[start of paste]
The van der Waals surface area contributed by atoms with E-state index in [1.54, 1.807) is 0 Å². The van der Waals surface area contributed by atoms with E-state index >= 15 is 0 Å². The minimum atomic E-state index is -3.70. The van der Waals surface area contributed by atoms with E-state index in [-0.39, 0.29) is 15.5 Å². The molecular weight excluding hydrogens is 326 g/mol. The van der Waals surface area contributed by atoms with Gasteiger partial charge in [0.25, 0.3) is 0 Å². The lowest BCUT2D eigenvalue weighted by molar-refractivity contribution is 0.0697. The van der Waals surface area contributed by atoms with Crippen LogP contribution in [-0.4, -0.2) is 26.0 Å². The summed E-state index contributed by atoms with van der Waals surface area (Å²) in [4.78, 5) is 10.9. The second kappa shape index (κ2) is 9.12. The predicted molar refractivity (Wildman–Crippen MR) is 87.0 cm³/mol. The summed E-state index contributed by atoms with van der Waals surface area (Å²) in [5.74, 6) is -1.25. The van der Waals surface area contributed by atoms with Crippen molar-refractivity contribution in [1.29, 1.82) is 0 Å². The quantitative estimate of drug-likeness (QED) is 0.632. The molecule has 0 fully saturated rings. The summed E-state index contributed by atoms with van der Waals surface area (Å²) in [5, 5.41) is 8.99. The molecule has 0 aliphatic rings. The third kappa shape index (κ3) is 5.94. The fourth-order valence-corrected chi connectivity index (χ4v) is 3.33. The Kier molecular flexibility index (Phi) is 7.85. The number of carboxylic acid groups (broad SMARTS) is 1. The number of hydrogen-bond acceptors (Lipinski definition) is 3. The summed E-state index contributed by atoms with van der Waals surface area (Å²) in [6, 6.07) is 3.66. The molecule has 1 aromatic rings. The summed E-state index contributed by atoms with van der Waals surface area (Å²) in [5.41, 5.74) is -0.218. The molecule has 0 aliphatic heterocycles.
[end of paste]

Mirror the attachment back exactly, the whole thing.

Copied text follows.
The van der Waals surface area contributed by atoms with E-state index in [1.54, 1.807) is 0 Å². The van der Waals surface area contributed by atoms with E-state index >= 15 is 0 Å². The minimum atomic E-state index is -3.70. The van der Waals surface area contributed by atoms with E-state index in [-0.39, 0.29) is 15.5 Å². The molecular weight excluding hydrogens is 326 g/mol. The van der Waals surface area contributed by atoms with Gasteiger partial charge in [0.25, 0.3) is 0 Å². The lowest BCUT2D eigenvalue weighted by molar-refractivity contribution is 0.0697. The van der Waals surface area contributed by atoms with Crippen LogP contribution in [-0.4, -0.2) is 26.0 Å². The summed E-state index contributed by atoms with van der Waals surface area (Å²) in [4.78, 5) is 10.9. The second kappa shape index (κ2) is 9.12. The predicted molar refractivity (Wildman–Crippen MR) is 87.0 cm³/mol. The summed E-state index contributed by atoms with van der Waals surface area (Å²) in [5.74, 6) is -1.25. The van der Waals surface area contributed by atoms with Crippen molar-refractivity contribution in [1.29, 1.82) is 0 Å². The quantitative estimate of drug-likeness (QED) is 0.632. The molecule has 0 fully saturated rings. The summed E-state index contributed by atoms with van der Waals surface area (Å²) in [5, 5.41) is 8.99. The molecule has 0 aliphatic rings. The third kappa shape index (κ3) is 5.94. The fourth-order valence-corrected chi connectivity index (χ4v) is 3.33. The Kier molecular flexibility index (Phi) is 7.85. The number of carboxylic acid groups (broad SMARTS) is 1. The number of hydrogen-bond acceptors (Lipinski definition) is 3. The summed E-state index contributed by atoms with van der Waals surface area (Å²) in [6, 6.07) is 3.66. The molecule has 1 aromatic rings. The summed E-state index contributed by atoms with van der Waals surface area (Å²) in [5.41, 5.74) is -0.218. The molecule has 0 aliphatic heterocycles.